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Strike It Rich: 7 Best Practices for Using a Metal Detector

Handheld metal detectors often appear in film and television, usually as comedic devices or symbols of hopeless causes. In reality, searching with a metal detector can often lead to the discovery of lost rings or keys, coins and other items, and foster a spirit of exploration. Whether you own a metal detector or plan to rent one for a day of treasure hunting, you must understand the best ways to use the device to achieve your desired results.

In this blog, we provide the seven best practices for using a metal detector to help you find what you’re looking for on your next quest.

1. Choose the Right Model for Your Task

When you choose a metal detector, consider your physical needs as well as the conditions you intend to work in. For example, you want to opt for a smaller, lighter unit if you experience muscle fatigue or if you plan to bring a child with you on your hunt.

Similarly, you want to pick a metal detector strong enough for the task on hand. If you intend to work in wet sand, you’ll need a detector that is designed for those conditions.

2. Hold the Detector Parallel to the Ground

Metal detector use doesn’t feel natural to many people. However, holding and moving the device properly can have an impact on your results. Follow these guidelines:

  • Keep the detector parallel to the ground while in use
  • Sweep in a repeating pattern to cover the biggest area

If you intend to use the metal detector more than once, practice as often as possible. The more time you spend using a detector, the better your form will become and the more sensitive your ear will be to the beeps.

3. Keep the Metal Detector Dry

While some metal detectors can handle damp conditions, very few can survive immersion in water without damage. Avoid putting the head or body of the device directly into water.

If you plan to use the detector near salt water, stay aware that salt can interfere with the device’s signals. You may need to set the detector’s sensitivity lower in order to balance the signals.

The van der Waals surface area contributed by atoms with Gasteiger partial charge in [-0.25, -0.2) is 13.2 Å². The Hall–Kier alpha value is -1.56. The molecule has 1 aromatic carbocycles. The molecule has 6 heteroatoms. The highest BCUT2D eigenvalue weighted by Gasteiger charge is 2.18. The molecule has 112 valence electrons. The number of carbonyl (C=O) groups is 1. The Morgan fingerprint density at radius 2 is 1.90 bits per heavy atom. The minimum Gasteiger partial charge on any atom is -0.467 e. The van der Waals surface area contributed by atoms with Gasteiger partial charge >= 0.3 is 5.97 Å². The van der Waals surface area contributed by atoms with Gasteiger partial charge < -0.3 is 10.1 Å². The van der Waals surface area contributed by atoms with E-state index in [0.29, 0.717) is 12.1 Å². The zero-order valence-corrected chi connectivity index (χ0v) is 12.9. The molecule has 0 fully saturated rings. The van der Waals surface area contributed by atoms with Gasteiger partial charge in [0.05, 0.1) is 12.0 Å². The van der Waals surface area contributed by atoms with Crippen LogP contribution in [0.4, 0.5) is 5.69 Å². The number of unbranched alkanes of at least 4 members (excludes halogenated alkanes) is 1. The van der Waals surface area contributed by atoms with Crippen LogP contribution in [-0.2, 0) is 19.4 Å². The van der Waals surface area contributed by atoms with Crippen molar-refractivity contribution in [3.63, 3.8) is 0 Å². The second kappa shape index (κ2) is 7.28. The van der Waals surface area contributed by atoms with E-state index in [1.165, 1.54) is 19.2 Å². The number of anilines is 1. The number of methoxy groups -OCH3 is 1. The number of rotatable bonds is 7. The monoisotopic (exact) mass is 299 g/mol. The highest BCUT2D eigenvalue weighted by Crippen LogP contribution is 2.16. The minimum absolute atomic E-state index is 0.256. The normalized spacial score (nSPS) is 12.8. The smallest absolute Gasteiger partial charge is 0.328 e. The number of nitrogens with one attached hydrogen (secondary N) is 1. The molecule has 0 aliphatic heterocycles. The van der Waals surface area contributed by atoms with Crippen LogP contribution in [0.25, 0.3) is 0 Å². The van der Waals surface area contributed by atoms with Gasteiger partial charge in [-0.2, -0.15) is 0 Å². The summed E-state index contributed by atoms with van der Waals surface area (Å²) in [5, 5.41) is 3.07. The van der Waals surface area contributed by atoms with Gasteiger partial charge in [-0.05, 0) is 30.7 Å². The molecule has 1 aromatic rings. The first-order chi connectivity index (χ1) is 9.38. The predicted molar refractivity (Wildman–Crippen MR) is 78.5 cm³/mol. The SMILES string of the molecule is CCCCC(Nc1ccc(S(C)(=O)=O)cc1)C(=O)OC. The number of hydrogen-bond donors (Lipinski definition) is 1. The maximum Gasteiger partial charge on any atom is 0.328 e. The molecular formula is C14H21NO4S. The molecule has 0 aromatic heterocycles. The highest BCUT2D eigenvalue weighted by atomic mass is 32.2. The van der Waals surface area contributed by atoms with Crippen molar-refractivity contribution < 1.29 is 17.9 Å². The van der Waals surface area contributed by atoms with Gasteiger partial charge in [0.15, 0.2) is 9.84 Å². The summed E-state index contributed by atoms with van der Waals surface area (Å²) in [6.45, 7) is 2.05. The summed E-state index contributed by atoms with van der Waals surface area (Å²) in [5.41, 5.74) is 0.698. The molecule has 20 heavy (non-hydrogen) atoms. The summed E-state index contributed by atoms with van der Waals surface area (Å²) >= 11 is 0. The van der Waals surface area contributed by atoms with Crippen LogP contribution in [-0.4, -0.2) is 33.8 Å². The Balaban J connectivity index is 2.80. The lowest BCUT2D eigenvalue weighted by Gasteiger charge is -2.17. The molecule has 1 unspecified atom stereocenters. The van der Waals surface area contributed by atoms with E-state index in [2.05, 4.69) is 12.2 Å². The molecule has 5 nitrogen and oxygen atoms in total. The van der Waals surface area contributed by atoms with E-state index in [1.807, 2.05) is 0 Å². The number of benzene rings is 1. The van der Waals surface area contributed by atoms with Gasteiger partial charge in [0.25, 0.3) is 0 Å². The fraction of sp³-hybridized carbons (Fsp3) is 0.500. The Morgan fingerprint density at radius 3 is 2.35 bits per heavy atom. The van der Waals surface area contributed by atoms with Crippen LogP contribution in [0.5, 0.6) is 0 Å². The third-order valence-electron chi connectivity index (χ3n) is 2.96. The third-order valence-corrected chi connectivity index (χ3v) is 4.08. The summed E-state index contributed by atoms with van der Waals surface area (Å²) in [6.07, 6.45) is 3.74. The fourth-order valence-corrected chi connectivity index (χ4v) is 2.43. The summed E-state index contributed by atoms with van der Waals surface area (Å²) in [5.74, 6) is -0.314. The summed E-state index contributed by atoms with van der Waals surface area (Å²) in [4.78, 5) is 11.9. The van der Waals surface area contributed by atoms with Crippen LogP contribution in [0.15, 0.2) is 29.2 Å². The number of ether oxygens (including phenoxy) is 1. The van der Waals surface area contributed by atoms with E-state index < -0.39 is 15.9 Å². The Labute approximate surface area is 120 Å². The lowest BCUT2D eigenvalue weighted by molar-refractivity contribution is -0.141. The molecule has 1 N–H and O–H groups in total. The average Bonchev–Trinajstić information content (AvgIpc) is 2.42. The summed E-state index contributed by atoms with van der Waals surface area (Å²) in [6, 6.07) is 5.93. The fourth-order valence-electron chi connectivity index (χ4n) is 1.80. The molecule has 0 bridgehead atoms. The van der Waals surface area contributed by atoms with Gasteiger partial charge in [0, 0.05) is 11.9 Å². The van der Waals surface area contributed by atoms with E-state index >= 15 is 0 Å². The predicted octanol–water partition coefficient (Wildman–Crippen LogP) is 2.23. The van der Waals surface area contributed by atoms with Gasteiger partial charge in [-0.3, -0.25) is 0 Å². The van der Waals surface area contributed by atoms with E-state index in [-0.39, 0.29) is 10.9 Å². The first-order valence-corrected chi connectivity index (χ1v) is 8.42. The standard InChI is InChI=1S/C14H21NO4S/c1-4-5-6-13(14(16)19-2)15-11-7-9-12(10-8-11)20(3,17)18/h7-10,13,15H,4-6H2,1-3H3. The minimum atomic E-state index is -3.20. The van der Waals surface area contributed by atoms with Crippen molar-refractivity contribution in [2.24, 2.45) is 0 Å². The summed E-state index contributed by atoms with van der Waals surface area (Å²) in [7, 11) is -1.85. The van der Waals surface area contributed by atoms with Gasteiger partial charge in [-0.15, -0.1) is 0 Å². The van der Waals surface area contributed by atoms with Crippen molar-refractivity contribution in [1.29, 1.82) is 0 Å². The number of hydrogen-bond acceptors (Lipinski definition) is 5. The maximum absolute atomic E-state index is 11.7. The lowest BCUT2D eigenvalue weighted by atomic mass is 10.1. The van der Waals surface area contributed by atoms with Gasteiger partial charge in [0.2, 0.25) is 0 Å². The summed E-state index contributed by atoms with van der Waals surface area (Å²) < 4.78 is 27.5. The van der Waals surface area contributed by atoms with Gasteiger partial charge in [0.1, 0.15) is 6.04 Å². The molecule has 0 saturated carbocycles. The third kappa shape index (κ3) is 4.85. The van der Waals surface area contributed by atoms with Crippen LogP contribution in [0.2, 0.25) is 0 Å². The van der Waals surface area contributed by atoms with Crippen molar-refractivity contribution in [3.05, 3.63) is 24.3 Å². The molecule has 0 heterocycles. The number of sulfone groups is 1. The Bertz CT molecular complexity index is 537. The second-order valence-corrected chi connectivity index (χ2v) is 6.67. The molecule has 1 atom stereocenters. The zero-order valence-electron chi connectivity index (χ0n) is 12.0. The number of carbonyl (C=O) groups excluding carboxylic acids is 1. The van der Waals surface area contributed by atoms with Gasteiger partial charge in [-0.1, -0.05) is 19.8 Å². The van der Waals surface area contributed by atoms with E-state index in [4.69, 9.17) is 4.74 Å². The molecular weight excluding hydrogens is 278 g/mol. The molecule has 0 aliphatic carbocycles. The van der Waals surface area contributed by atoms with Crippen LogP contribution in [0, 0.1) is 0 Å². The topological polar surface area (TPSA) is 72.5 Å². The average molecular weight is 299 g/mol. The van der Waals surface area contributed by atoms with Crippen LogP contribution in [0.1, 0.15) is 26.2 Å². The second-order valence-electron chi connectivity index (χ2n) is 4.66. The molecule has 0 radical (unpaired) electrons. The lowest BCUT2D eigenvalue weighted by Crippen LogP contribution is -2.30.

4. Learn the Legal Codes of the Area

Many urban areas have restrictions on where metal detectors can be used. In some areas, you may need a permit before you go prospecting.

If you plan to turn metal detecting into a long-term hobby, consider joining a local club or association for treasure hunters. These organizations can help you ensure that you stay within the confines of the law as you use your metal detector.

5. Minimize Any Damage to the Ground

Until you pinpoint the exact location of a target, avoid damaging the ground you’re working on. Breaking the ground unnecessarily can affect the earthworks and decrease the archeological value of historical sites. Whenever possible, work on previously disturbed ground such as plowed pastureland.

6. Report All Finds Appropriately

If you find a quarter with your metal detector, you have no need to tell anyone. But what if you find a rare artifact on private land? What if you uncover an archeological artifact? What if you stumble across human or animal remains? Finds like these must be reported to the appropriate authorities, which may include landowners or, in the case of remains, local police.

7. Stay Out of Protected Areas

As you work with your metal detector, exercise responsibility and respect. Never trespass on private land. Instead, contact the appropriate landowner and discuss an agreement that outlines when you can search on the property and what happens to any significant finds.
You are responsible for determining significant property lines. If you will come close to a protected area, such as a national park or historical site, study the exact boundaries beforehand. You may find it useful to use topographical maps, GPS coordinates, and other landmarking equipment to track property lines.

If you borrow or rent a metal detector, be sure to discuss the rental agreement with your supplier. Some metal detectors work better in certain climates or with gentler handling. For example, some types have the exterior to withstand long hours on a wet and windy beach, while fragile models may become less dependable in those conditions.

You may also want to have an in-depth discussion with your supplier before you invest in a metal detector. Becoming informed on your device’s capabilities and specifications can improve your results and help extend the model’s life.

Regardless of whether you plan to conduct regular searches or spend a single afternoon hunting on your next family vacation, use these best practices to improve your metal detecting experience.

For more information on hunting for valuables, whether they sit in your pocket or on a beach shore, read our other blog posts covering gold, silver, coins, and more!